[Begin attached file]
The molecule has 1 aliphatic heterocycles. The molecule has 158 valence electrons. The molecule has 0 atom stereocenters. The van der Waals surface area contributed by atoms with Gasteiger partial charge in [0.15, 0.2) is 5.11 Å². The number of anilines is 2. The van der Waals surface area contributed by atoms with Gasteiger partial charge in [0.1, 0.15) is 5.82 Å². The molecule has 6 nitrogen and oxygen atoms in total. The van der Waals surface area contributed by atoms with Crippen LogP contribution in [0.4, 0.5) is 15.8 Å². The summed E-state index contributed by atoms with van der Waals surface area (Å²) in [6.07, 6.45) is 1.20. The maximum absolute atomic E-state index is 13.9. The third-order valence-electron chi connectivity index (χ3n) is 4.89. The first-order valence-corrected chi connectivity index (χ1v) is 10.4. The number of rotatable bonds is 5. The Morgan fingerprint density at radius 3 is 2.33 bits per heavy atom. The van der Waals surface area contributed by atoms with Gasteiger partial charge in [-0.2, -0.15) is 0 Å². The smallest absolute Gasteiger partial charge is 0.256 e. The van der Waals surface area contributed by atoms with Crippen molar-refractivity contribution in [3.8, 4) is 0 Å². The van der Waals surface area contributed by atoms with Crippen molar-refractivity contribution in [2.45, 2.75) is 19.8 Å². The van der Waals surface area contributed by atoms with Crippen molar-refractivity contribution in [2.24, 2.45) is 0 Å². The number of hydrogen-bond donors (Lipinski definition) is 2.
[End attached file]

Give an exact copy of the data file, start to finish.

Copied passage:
The molecule has 1 aliphatic heterocycles. The molecule has 158 valence electrons. The molecule has 0 atom stereocenters. The van der Waals surface area contributed by atoms with Gasteiger partial charge in [0.15, 0.2) is 5.11 Å². The number of anilines is 2. The van der Waals surface area contributed by atoms with Gasteiger partial charge in [0.1, 0.15) is 5.82 Å². The molecule has 6 nitrogen and oxygen atoms in total. The van der Waals surface area contributed by atoms with Crippen LogP contribution in [0.4, 0.5) is 15.8 Å². The summed E-state index contributed by atoms with van der Waals surface area (Å²) in [6.07, 6.45) is 1.20. The maximum absolute atomic E-state index is 13.9. The third-order valence-electron chi connectivity index (χ3n) is 4.89. The first-order valence-corrected chi connectivity index (χ1v) is 10.4. The number of rotatable bonds is 5. The Morgan fingerprint density at radius 3 is 2.33 bits per heavy atom. The van der Waals surface area contributed by atoms with Gasteiger partial charge in [-0.2, -0.15) is 0 Å². The smallest absolute Gasteiger partial charge is 0.256 e. The van der Waals surface area contributed by atoms with Crippen molar-refractivity contribution in [3.8, 4) is 0 Å². The van der Waals surface area contributed by atoms with Crippen molar-refractivity contribution in [2.45, 2.75) is 19.8 Å². The van der Waals surface area contributed by atoms with Crippen molar-refractivity contribution in [2.24, 2.45) is 0 Å². The number of hydrogen-bond donors (Lipinski definition) is 2.